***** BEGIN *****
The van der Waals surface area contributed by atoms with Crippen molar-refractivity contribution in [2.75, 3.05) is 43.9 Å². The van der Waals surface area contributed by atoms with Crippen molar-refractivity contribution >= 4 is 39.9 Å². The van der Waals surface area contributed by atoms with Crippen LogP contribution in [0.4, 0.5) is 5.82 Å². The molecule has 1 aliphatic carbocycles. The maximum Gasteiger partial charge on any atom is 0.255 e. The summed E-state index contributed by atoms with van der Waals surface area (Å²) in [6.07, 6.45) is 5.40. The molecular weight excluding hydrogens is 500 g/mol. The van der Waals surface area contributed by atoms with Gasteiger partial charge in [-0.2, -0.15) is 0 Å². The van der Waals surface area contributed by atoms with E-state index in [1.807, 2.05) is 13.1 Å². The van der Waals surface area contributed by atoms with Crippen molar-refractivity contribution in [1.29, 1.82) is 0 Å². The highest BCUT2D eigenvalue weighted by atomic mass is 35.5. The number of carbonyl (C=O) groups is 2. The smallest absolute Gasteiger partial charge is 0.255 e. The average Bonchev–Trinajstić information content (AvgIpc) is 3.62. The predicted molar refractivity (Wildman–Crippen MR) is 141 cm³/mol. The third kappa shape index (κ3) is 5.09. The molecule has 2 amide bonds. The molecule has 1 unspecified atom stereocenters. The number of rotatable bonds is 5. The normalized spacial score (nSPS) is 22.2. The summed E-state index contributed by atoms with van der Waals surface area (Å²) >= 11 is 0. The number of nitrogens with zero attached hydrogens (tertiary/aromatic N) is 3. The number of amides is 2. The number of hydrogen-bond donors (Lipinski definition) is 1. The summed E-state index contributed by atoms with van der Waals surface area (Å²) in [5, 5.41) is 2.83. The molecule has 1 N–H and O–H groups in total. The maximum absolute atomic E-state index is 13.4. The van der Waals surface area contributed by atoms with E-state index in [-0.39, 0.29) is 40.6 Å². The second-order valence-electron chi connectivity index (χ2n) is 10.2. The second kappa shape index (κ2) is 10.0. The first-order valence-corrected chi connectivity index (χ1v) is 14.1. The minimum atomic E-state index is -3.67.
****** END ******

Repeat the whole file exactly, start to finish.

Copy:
The van der Waals surface area contributed by atoms with Crippen molar-refractivity contribution in [2.75, 3.05) is 43.9 Å². The van der Waals surface area contributed by atoms with Crippen molar-refractivity contribution >= 4 is 39.9 Å². The van der Waals surface area contributed by atoms with Crippen LogP contribution in [0.4, 0.5) is 5.82 Å². The molecule has 1 aliphatic carbocycles. The maximum Gasteiger partial charge on any atom is 0.255 e. The summed E-state index contributed by atoms with van der Waals surface area (Å²) in [6.07, 6.45) is 5.40. The molecular weight excluding hydrogens is 500 g/mol. The van der Waals surface area contributed by atoms with Gasteiger partial charge in [-0.2, -0.15) is 0 Å². The van der Waals surface area contributed by atoms with E-state index in [1.807, 2.05) is 13.1 Å². The van der Waals surface area contributed by atoms with Crippen molar-refractivity contribution in [1.29, 1.82) is 0 Å². The highest BCUT2D eigenvalue weighted by atomic mass is 35.5. The number of carbonyl (C=O) groups is 2. The smallest absolute Gasteiger partial charge is 0.255 e. The average Bonchev–Trinajstić information content (AvgIpc) is 3.62. The predicted molar refractivity (Wildman–Crippen MR) is 141 cm³/mol. The third kappa shape index (κ3) is 5.09. The molecule has 2 amide bonds. The molecule has 1 unspecified atom stereocenters. The number of rotatable bonds is 5. The normalized spacial score (nSPS) is 22.2. The summed E-state index contributed by atoms with van der Waals surface area (Å²) >= 11 is 0. The number of nitrogens with zero attached hydrogens (tertiary/aromatic N) is 3. The number of amides is 2. The number of hydrogen-bond donors (Lipinski definition) is 1. The summed E-state index contributed by atoms with van der Waals surface area (Å²) in [5, 5.41) is 2.83. The molecule has 1 N–H and O–H groups in total. The maximum absolute atomic E-state index is 13.4. The van der Waals surface area contributed by atoms with E-state index in [-0.39, 0.29) is 40.6 Å². The second-order valence-electron chi connectivity index (χ2n) is 10.2. The second kappa shape index (κ2) is 10.0. The first-order valence-corrected chi connectivity index (χ1v) is 14.1. The minimum atomic E-state index is -3.67.